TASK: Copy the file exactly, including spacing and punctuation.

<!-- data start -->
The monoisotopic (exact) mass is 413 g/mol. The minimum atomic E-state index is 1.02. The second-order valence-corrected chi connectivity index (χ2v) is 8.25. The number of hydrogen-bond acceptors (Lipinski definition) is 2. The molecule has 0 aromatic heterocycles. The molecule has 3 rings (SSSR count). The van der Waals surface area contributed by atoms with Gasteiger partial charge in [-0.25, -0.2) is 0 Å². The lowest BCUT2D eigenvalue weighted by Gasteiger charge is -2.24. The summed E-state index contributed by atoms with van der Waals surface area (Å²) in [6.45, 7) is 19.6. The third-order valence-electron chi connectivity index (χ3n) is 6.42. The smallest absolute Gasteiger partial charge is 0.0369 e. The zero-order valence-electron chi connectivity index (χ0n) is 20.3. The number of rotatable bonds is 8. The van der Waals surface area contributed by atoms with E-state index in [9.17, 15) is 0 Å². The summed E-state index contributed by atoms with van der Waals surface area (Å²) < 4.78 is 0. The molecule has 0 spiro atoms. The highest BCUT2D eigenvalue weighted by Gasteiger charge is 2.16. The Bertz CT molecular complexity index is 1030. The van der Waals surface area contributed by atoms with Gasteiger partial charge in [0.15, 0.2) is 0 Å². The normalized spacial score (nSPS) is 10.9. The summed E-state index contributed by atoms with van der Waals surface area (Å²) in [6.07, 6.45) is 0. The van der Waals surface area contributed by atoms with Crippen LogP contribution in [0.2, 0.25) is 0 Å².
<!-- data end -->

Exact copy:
The monoisotopic (exact) mass is 413 g/mol. The minimum atomic E-state index is 1.02. The second-order valence-corrected chi connectivity index (χ2v) is 8.25. The number of hydrogen-bond acceptors (Lipinski definition) is 2. The molecule has 0 aromatic heterocycles. The molecule has 3 rings (SSSR count). The van der Waals surface area contributed by atoms with Gasteiger partial charge in [-0.25, -0.2) is 0 Å². The lowest BCUT2D eigenvalue weighted by Gasteiger charge is -2.24. The summed E-state index contributed by atoms with van der Waals surface area (Å²) in [6.45, 7) is 19.6. The third-order valence-electron chi connectivity index (χ3n) is 6.42. The smallest absolute Gasteiger partial charge is 0.0369 e. The zero-order valence-electron chi connectivity index (χ0n) is 20.3. The number of rotatable bonds is 8. The van der Waals surface area contributed by atoms with E-state index in [9.17, 15) is 0 Å². The summed E-state index contributed by atoms with van der Waals surface area (Å²) < 4.78 is 0. The molecule has 0 spiro atoms. The highest BCUT2D eigenvalue weighted by Gasteiger charge is 2.16. The Bertz CT molecular complexity index is 1030. The van der Waals surface area contributed by atoms with Gasteiger partial charge in [0.15, 0.2) is 0 Å². The normalized spacial score (nSPS) is 10.9. The summed E-state index contributed by atoms with van der Waals surface area (Å²) in [6.07, 6.45) is 0. The van der Waals surface area contributed by atoms with Crippen LogP contribution in [0.2, 0.25) is 0 Å².